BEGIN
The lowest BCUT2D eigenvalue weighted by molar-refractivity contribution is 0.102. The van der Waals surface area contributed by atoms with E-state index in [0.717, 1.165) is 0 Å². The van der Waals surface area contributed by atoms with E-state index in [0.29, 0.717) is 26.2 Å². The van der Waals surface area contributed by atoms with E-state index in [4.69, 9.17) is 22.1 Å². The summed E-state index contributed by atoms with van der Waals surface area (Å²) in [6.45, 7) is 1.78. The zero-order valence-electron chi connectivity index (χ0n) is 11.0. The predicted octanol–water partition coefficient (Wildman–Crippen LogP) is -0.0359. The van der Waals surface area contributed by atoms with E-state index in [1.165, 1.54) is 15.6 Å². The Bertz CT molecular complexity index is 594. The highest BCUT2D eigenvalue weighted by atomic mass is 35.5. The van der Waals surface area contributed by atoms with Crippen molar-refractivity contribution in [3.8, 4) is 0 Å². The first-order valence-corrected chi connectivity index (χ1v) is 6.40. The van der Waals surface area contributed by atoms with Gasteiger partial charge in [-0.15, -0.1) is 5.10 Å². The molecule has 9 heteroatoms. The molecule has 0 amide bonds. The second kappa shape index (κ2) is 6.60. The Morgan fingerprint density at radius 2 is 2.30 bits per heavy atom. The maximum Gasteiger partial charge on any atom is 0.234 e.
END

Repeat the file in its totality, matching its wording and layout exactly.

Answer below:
The lowest BCUT2D eigenvalue weighted by molar-refractivity contribution is 0.102. The van der Waals surface area contributed by atoms with E-state index in [0.717, 1.165) is 0 Å². The van der Waals surface area contributed by atoms with E-state index in [0.29, 0.717) is 26.2 Å². The van der Waals surface area contributed by atoms with E-state index in [4.69, 9.17) is 22.1 Å². The summed E-state index contributed by atoms with van der Waals surface area (Å²) in [6.45, 7) is 1.78. The zero-order valence-electron chi connectivity index (χ0n) is 11.0. The predicted octanol–water partition coefficient (Wildman–Crippen LogP) is -0.0359. The van der Waals surface area contributed by atoms with E-state index in [1.165, 1.54) is 15.6 Å². The Bertz CT molecular complexity index is 594. The highest BCUT2D eigenvalue weighted by atomic mass is 35.5. The van der Waals surface area contributed by atoms with Crippen molar-refractivity contribution in [3.8, 4) is 0 Å². The first-order valence-corrected chi connectivity index (χ1v) is 6.40. The van der Waals surface area contributed by atoms with Gasteiger partial charge in [-0.15, -0.1) is 5.10 Å². The molecule has 9 heteroatoms. The molecule has 0 amide bonds. The second kappa shape index (κ2) is 6.60. The Morgan fingerprint density at radius 2 is 2.30 bits per heavy atom. The maximum Gasteiger partial charge on any atom is 0.234 e.